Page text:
Equitable Division Of Assets
When going through a divorce, you are not only legally separating from your spouse, but also legally dividing all of the property (assets and debt) that was acquired during your marriage. When beginning the property distribution process, it is vital to have an experienced lawyer on your side who will work as your advocate, helping you toward your new life and a fresh start.
The Law Office of David Bliven will help you to understand the law as it relates to your case and will work to ensure you are treated fairly throughout the process.
Property Division in Westchester County and Bronx County
New York is an equitable property state. This means that any property accrued during your marriage is subject to distribution between parties. “Equitable,” otherwise known as “fair,” means that the court will use its discretion to determine how and to whom property will be awarded. Some examples of marital property are as follows:
- Homes and other real estate properties
- Retirement plans (pensions, 401(k)s)
- Professional degrees and licenses
- Art, decor and other personal property
- Cars, boats, RVs, etc.
In our 20 years of experience, we have handled cases involving simple distributions, as well as extremely complex asset and debt division disputes. Through the use of neutral experts such as forensic accountants and investigators, we conduct thorough searches to uncover hidden assets that would be relevant to your case.
What’s the Difference between Marital Property & Separate Property?
Often a share of significant assets can turn on the precise definition of what constitutes “marital property” versus “separate property.” In a nutshell, a non-title-holding spouse gets a share of marital property, but does not share in separate property (though there are many exceptions to this).
New York Domestic Relations Law section 236 defines “marital property” as all property acquired by either or both spouses during the marriage and before the execution of a separation agreement or the commencement of a matrimonial action, regardless of the form in which title is held,” except pursuant to the terms of a validly-drawn separation agreement, pre/post-nuptial agreement, or stipulation of settlement.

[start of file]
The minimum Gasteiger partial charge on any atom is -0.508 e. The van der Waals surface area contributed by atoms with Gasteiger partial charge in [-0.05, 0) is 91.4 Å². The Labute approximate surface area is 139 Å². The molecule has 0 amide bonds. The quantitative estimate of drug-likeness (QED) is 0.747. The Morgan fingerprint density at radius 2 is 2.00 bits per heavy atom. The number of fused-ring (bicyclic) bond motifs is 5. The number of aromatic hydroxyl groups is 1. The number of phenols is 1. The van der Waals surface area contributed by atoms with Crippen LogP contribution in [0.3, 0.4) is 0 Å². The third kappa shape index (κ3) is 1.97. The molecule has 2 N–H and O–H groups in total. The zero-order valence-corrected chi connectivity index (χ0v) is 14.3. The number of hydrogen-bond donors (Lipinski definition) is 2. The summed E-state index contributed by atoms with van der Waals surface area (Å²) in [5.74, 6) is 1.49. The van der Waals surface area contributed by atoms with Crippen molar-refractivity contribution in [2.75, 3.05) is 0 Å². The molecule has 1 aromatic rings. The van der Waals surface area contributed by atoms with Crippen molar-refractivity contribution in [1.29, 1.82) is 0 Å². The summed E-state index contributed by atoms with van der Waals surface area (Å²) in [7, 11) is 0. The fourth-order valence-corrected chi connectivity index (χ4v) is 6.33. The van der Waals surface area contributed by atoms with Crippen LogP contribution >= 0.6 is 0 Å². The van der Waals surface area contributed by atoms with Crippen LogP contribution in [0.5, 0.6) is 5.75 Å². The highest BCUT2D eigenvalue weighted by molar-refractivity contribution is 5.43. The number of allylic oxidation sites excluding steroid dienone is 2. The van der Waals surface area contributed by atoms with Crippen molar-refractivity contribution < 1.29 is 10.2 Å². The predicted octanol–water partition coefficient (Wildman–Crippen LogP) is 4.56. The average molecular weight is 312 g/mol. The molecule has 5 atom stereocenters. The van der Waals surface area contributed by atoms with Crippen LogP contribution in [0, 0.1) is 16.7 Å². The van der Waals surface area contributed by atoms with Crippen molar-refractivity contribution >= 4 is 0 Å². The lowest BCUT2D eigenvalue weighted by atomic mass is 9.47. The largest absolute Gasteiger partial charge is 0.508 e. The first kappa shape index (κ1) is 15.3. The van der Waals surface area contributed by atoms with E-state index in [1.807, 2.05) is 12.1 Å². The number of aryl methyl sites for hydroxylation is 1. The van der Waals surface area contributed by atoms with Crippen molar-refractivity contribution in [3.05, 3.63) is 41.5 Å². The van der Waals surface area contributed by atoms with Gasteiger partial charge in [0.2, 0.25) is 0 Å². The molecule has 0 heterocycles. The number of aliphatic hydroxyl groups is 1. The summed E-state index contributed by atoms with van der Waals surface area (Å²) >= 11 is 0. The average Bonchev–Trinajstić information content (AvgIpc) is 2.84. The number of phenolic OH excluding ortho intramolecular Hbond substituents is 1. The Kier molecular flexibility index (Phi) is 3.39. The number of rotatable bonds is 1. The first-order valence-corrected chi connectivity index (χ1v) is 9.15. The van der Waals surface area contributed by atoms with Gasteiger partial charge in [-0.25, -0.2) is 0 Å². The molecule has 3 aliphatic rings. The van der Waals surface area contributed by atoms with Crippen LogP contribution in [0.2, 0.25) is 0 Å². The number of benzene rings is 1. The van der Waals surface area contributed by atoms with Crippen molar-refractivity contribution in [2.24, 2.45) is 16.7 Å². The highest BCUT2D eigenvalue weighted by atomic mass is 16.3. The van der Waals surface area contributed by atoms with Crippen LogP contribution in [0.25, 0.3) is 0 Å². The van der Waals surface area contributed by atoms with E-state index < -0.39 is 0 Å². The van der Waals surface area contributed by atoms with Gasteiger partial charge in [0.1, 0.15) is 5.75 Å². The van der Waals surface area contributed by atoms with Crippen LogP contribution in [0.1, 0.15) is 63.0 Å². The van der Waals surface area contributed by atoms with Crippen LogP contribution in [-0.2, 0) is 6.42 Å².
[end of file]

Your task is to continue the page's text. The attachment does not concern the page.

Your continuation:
The same statute defines “separate property” to mean (1) property acquired before marriage or property acquired by bequest, devise, or descent, or gift from a party other than the spouse; (2) compensation for personal injuries; (3) property acquired in exchange for or the increase in value of separate property, except to the extent that such appreciation is due in part to the contributions or efforts of the other spouse; (4) property described as separate property by written agreement of the parties (as described above).
What are the Factors Considered in a Divorce on Property/Asset Issues?
The statutory factors pursuant to Domestic Relations Law 236 are:
- the income and property of each party at the time of marriage;
- the duration of the marriage and the age and health of both parties;
- the need of a custodial parent to occupy or own the marital residence and to use or own its household effects;
- the loss of inheritance and pension rights upon dissolution of the marriage as of the date of dissolution;
- the loss of health insurance benefits upon dissolution of the marriage;
- any award of maintenance under subdivision six of this part;
- any equitable claim to, interest in, or direct or indirect contribution made to the acquisition of such marital property by the party not having title, including joint efforts or expenditures and contributions and services as a spouse, parent, wage earner and homemaker, and to the career or career potential of the other party;
- the liquid or non-liquid character of all marital property;
- the probable future financial circumstances of each party;
- the impossibility or difficulty of evaluating any component asset or any interest in a business, corporation or profession, and the economic desirability of retaining such asset or interest intact and free from any claim or interference by the other party;
- the tax consequences to each party;
- the wasteful dissipation of assets by either spouse;
- any transfer or encumbrance made in contemplation of a matrimonial action without fair consideration;
- any other factor which the court shall expressly find to be just and proper.
Under the “any other factors” application, a Judge may consider such things as financial assistance from the parents of one spouse which allowed for the accrual of assets and/or property, unpaid work one spouse performed in the other’s business as well as the period of physical separation of the parties prior to the commencement of the divorce. One common factor usually NOT considered in the distribution of property/assets is marital fault.